This file photo from Oct. 3, 2019 shows cranes as they work on construction of the Shell Pennsylvania Petrochemicals Complex and ethylene cracker plant located in Potter Township, Pa. (Photo: AP)
NEW YORK, Oct. 1 (Xinhua) -- Oil prices sank on Thursday as traders continued to worry about weak crude demand amid the COVID-19 crisis.
The West Texas Intermediate for November delivery lost 1.5 U.S. dollars to settle at 38.72 dollars a barrel on the New York Mercantile Exchange, while Brent crude for December delivery fell 1.37 dollars to 40.93 dollars a barrel on the London ICE Futures Exchange.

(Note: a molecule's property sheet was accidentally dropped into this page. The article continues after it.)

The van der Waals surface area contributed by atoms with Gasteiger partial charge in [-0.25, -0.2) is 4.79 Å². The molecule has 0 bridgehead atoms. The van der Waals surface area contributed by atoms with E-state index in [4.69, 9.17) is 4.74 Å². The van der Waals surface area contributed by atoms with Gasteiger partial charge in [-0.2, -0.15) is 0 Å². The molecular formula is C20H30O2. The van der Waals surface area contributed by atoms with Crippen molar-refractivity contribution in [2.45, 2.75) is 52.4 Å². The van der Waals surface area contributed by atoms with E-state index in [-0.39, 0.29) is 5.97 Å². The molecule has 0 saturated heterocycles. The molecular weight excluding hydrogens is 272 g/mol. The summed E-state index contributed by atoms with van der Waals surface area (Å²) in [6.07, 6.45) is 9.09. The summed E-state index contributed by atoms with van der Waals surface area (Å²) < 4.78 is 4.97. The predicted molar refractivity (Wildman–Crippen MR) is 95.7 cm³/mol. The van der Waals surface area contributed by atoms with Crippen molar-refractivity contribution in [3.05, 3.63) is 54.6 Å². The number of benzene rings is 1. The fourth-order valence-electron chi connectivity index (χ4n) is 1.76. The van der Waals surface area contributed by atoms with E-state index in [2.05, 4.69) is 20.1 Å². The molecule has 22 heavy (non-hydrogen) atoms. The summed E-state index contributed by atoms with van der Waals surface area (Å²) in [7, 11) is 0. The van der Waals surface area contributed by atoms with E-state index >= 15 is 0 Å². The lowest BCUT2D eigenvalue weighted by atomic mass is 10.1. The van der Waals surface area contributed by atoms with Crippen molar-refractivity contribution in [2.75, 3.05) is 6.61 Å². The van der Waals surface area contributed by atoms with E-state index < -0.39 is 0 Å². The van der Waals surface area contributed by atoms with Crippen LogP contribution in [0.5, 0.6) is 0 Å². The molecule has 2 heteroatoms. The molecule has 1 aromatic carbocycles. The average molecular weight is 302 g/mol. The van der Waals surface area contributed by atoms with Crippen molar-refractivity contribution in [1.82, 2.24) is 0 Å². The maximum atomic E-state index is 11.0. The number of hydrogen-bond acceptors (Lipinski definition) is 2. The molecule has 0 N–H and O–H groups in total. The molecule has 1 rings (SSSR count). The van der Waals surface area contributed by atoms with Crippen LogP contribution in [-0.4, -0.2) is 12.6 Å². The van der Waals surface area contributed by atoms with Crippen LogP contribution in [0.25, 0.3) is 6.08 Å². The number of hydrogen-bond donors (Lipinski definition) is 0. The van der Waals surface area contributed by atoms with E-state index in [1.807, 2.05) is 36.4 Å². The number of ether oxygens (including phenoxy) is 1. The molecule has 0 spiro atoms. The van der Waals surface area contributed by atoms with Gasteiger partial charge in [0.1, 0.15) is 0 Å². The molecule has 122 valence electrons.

The moves came as global COVID-19 cases surpassed 34 million.
More than 34.1 million confirmed cases have been reported globally with deaths exceeding 1.016 million as of Thursday afternoon, showed a tally by Johns Hopkins University. The United States reported the most cases and deaths, which topped 7.25 million and 207,000, respectively.
"Many risks to a sustained recovery of oil prices remain, especially on the demand side," Eugen Weinberg, energy analyst at Commerzbank Research, said in a note, adding "trouble is also brewing on the supply side."
According to a Reuters survey, overall OPEC production increased in September by 160,000 barrels per day as compared with August.